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We had the case in the bag. As a young prosecutor, I was helping another colleague in the trial of a career criminal/violent offender accused of armed robbery. The evidence we had presented was considerable and compelling and we had just called our last witness, a cop. I didn’t think we should have called him to testify. After all, his entire role was to show up at the scene after the fact and then haul the guy off to jail. He didn’t have any role in the investigation. But who was I to make a decision like that? This was my partner’s case and I was just helping out, happy to get the trial experience.

The officer took the stand and my colleague asked him a few questions about his role transporting the accused to jail. As I expected, the cop’s answers added nothing exceptional to our case. When my partner finished his line of questioning he asked the judge if he could have a moment to confer with me. “Absolutely,” the judge said.

When he came over to the prosecution table I whispered vehemently “That’s all. You covered it. Let the defense have him and then let’s rest.”

Hypothetical

Imagine this. A guy in Florida shapes his finger like a gun and points his finger at a cop. As he’s doing that, he tells the officer, “I got you now!” You may be thinking, “Well, that’s not a bright thing to do.” Well, I don’t disagree with you. The question that I’d like you to ponder is, “Is what he did a criminal offense?”

Facts

THE ISSUE

A man from Raleigh, North Carolina was recently arrested for leaving his five children at home alone. His oldest child is 8 years old. Victor King, who was bailed out by a total stranger, claims that he had to go to work to support both his children and his wife, who is suffering from stage 4 cancer. Authorities were alerted to the house by a neighbor who called 911, alleging that this was the second day in a row the kids were left alone without adult supervision. Apparently, this isn’t the first time this father has done this. He was convicted of child neglect in California after engaging in a similar act. So, one of the questions raised by this case is, “What should happen to the father?” Also, the bigger legal and moral question is, “How old should kids be before being left home alone?”

ANALYSIS

My client was facing a life sentence for burglary with an assault and armed robbery. She had been a prostitute most of her life, and had been labeled a “Habitual Violent Offender” by the prosecutors, based on her extensive criminal record. The charges stemmed from an incident in which she and a friend allegedly entered the house of one of her clients and held a machete to his throat while the friend took his wallet. She could get life.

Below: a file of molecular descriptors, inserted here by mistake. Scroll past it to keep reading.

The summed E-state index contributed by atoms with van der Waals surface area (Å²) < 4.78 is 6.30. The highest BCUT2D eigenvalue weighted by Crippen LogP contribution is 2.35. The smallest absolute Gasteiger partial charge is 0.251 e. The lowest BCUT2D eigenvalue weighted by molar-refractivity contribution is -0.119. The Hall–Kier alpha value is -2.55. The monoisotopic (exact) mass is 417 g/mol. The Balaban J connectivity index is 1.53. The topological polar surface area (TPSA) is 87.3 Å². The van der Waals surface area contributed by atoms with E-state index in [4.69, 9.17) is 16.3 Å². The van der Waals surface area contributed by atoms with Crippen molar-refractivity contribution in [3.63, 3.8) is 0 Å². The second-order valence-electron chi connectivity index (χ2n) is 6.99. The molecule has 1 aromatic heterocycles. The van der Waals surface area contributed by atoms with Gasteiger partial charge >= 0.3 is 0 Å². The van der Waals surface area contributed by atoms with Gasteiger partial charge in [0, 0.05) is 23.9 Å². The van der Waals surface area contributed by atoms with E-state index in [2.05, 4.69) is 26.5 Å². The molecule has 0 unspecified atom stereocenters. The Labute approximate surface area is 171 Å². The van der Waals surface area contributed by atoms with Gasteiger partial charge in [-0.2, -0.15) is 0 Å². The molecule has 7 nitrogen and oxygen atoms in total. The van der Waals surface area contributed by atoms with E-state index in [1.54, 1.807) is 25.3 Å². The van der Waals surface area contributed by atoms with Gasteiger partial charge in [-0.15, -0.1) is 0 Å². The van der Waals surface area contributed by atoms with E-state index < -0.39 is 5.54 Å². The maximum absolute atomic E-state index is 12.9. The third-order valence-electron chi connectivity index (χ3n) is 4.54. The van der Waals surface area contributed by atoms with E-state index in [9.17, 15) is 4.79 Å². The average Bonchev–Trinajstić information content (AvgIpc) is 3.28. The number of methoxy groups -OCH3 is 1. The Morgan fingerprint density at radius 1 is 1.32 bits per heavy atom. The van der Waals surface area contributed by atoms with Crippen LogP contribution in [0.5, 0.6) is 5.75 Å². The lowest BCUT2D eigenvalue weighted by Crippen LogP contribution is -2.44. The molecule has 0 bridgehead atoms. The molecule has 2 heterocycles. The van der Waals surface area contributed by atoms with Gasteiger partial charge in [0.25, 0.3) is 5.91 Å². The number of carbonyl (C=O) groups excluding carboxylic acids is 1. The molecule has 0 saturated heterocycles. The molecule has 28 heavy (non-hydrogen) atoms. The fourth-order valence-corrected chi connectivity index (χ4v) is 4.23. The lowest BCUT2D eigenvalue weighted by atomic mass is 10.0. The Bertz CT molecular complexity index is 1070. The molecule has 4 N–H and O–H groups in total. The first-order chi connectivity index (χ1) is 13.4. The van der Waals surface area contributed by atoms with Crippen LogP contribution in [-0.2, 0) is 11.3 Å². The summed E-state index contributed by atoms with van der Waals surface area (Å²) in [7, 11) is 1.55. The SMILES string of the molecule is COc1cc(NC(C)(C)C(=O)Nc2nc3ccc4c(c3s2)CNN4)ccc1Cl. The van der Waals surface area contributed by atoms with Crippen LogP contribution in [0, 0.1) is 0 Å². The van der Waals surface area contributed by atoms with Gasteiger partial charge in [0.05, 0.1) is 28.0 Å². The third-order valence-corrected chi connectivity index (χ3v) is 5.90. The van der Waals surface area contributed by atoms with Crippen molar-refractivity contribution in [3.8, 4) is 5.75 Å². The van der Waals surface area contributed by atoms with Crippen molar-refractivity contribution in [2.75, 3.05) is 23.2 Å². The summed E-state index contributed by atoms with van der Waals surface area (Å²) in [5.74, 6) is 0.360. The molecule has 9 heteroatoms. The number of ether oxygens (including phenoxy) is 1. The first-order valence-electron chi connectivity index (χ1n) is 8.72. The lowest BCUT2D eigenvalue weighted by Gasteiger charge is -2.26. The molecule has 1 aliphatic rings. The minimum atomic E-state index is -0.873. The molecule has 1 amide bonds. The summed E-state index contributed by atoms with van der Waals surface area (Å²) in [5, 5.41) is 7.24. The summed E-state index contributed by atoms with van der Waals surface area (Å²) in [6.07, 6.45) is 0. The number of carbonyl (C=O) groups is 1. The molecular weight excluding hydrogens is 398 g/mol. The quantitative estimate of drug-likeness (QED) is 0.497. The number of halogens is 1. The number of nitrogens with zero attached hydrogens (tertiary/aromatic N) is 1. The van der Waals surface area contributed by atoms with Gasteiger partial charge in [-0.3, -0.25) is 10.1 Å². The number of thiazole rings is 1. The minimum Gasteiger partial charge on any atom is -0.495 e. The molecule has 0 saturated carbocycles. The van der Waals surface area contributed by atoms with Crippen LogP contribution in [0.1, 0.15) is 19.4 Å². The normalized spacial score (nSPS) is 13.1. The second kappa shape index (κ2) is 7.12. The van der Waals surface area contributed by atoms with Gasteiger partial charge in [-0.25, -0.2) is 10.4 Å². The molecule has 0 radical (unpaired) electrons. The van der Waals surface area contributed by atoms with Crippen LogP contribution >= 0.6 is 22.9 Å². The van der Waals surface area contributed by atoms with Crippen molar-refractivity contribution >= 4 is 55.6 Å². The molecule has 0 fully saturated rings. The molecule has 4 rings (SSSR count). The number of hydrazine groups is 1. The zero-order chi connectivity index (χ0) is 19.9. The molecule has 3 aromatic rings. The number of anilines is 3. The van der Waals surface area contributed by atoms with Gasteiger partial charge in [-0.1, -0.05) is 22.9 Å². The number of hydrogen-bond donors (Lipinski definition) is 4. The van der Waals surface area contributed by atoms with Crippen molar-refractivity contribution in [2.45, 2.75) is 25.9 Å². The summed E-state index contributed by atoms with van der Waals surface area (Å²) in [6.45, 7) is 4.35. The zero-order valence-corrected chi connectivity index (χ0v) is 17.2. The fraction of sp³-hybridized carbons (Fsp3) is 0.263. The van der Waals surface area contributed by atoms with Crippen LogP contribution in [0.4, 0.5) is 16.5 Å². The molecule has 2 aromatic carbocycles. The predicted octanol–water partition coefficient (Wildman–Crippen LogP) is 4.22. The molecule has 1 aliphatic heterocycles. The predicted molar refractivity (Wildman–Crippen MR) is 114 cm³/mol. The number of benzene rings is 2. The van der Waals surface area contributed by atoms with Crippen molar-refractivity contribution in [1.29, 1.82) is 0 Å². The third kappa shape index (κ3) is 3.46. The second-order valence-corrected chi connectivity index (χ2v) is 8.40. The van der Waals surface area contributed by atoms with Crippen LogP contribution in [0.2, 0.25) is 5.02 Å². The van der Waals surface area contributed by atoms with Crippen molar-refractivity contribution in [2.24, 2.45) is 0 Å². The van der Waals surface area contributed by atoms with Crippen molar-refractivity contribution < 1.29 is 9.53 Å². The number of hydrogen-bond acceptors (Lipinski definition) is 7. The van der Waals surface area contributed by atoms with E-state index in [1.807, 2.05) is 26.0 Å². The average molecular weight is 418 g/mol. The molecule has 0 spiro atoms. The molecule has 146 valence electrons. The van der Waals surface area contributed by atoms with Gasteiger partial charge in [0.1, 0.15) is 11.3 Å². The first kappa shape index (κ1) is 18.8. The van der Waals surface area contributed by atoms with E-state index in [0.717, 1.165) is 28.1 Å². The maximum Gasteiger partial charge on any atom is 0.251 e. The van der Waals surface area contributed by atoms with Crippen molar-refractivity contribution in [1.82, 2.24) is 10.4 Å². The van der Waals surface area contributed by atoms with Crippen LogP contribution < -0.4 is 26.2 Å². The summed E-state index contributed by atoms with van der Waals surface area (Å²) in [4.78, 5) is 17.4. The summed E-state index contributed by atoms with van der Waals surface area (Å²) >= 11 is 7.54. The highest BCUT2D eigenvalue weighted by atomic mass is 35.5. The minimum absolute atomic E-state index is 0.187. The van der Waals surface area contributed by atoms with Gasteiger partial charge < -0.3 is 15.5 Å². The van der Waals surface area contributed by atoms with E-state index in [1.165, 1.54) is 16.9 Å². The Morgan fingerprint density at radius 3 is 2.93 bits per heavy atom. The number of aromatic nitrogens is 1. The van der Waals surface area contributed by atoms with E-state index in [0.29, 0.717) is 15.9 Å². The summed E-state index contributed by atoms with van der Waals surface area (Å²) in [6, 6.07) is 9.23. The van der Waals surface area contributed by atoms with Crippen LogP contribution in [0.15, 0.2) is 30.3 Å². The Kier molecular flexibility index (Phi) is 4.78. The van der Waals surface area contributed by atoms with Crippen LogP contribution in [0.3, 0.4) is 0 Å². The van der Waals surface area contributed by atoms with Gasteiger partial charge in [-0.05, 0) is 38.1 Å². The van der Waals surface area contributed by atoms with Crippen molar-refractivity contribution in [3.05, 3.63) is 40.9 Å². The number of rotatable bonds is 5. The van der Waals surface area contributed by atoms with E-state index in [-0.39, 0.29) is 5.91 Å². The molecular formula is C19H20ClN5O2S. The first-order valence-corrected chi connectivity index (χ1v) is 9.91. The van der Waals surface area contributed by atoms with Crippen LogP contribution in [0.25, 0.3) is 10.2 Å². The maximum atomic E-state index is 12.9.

I was both excited and a little nervous about taking this one to trial because we would be before the infamous Judge Ellen “Maximum” Morphonios, known for her penchant for dishing out thousand-year sentences. She had been profiled by both “60 Minutes” and People magazine and had sometimes exhibited bizarre behavior. After sentencing a rapist to a life sentence, she reportedly stood up and lifted up her robe, revealing her rather shapely legs, and remarked, “That’s the last time in your life that you’re going to see a pair of legs like this.” Another story involved a defendant’s mother, who cried so hard that she passed out on the floor. Morphonios continued the court’s business, announcing “Next defendant. Step forward. Step over the body.”

It was evident at the outset of our trial that the judge had taken a liking to the victim, who was in his late 90s. Testifying through a Spanish interpreter, the victim revealed that he had been paying for the sexual services of my client three times a week for several years. They had engaged, he said, in both oral and regular sex.

INTRODUCTION

Unless you’ve been living under a rock, you now know that Tiger Woods was arrested for DUI (Driving Under The Influence) in South Florida this Memorial Day weekend. Many in the “court of public opinion” have been speculating about the case. The on-air “talking heads” have been at it and many are getting it wrong. Since I’ve practiced criminal work in Florida for 25 years both as a defense attorney and a prosecutor, having handled thousands of DUI cases, I feel compelled to set the record straight. Also, as a fellow “talking head” with extensive experience defending and prosecuting these types of cases in South Florida, I’d like to give you my assessment as to how I think Tiger’s matter will be resolved.